LZ Dark Matter Experiment – LZUK
LUX-ZEPLIN (LZ) is a next-generation physics experiment searching for the elusive dark matter particles which are believed to make up most of the mass of the universe.
The LZ detector will employ a 7-tonne liquid xenon target to search for the rare interactions of these particles with ordinary atoms in the detector medium. The experiment will be located one mile underground at the Sanford Underground Research Facility (Lead, South Dakota, USA).
The international LZ collaboration is composed of over 200 scientists and engineers in 38 institutes in the US, UK, Portugal, Russia and South Korea. This is the site of LZUK, the collaboration of nine UK institutes working on LZ.
“The international LZ collaboration is composed of over 200 scientists and engineers in 38 institutes.”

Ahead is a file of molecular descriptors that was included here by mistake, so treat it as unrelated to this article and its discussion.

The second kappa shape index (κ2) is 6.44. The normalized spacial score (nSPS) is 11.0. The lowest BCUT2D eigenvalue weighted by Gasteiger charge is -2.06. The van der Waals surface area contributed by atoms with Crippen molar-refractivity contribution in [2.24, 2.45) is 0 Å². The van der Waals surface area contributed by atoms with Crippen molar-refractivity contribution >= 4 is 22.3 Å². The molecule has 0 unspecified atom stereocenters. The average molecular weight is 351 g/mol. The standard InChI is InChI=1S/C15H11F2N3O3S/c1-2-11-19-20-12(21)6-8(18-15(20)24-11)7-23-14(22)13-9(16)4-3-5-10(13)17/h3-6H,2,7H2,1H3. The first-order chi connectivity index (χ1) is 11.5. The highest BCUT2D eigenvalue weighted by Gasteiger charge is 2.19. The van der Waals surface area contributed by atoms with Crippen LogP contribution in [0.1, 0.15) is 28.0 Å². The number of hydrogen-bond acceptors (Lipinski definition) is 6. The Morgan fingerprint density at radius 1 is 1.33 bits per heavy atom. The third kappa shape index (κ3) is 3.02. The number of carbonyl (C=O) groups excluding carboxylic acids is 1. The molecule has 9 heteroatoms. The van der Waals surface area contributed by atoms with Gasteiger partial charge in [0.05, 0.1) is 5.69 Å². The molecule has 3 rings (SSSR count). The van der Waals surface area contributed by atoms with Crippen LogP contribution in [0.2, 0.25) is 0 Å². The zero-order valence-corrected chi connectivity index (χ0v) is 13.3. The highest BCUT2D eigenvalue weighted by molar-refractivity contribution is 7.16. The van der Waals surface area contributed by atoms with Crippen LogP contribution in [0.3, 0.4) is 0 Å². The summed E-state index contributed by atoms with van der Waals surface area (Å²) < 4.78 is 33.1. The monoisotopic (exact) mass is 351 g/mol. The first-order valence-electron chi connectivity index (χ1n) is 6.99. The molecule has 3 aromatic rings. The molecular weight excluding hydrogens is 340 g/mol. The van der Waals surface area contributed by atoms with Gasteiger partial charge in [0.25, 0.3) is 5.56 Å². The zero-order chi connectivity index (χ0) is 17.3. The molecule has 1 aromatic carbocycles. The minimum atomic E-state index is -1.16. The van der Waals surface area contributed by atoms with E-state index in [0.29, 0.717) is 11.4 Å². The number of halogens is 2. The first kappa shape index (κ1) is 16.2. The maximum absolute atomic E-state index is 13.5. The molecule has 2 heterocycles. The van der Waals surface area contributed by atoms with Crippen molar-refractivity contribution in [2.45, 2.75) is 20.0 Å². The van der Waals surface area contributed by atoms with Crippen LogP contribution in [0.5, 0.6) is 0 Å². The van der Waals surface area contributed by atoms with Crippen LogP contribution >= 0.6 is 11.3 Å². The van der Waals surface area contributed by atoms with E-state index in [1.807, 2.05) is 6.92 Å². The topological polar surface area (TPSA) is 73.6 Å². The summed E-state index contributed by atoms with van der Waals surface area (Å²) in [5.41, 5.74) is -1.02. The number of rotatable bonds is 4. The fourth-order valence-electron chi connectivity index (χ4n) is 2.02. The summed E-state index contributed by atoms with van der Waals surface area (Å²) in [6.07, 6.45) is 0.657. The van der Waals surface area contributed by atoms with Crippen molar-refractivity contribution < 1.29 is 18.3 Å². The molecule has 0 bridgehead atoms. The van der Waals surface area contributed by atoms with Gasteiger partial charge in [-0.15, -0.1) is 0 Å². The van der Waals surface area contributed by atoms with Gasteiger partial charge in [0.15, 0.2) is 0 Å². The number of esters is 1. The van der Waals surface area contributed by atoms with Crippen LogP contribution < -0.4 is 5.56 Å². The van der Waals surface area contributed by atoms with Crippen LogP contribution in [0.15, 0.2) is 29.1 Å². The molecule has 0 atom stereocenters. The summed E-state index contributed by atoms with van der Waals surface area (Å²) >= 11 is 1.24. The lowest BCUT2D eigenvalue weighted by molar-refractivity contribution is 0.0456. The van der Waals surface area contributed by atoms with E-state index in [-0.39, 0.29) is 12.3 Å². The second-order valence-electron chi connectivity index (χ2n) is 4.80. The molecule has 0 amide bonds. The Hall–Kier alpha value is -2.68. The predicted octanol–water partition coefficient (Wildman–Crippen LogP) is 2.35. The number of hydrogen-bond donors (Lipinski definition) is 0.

LZ resulted from the merging of the LUX and ZEPLIN-III collaborations. The LZUK collaboration includes around 50 researchers from nine UK institutes and is funded by the Science & Technology Facilities Council to deliver key contributions to the LZ Project. This website contains information about these UK contributions. UK scientists have been at the forefront of dark matter searches since the late 1980s and were among the first to deploy the ‘two-phase xenon’ technology used in LZ to search for dark matter.
View of the LZ experiment showing the central Xenon Detector inside the titanium cryostat, the Outer Detector acrylic tanks containing liquid scintillator, all within a shielding tank of ultra-pure water.
Layout of the LZ experiment in the Davis Lab at the 4850-ft level of the Sanford Underground Research Facility (Lead, South Dakota, USA).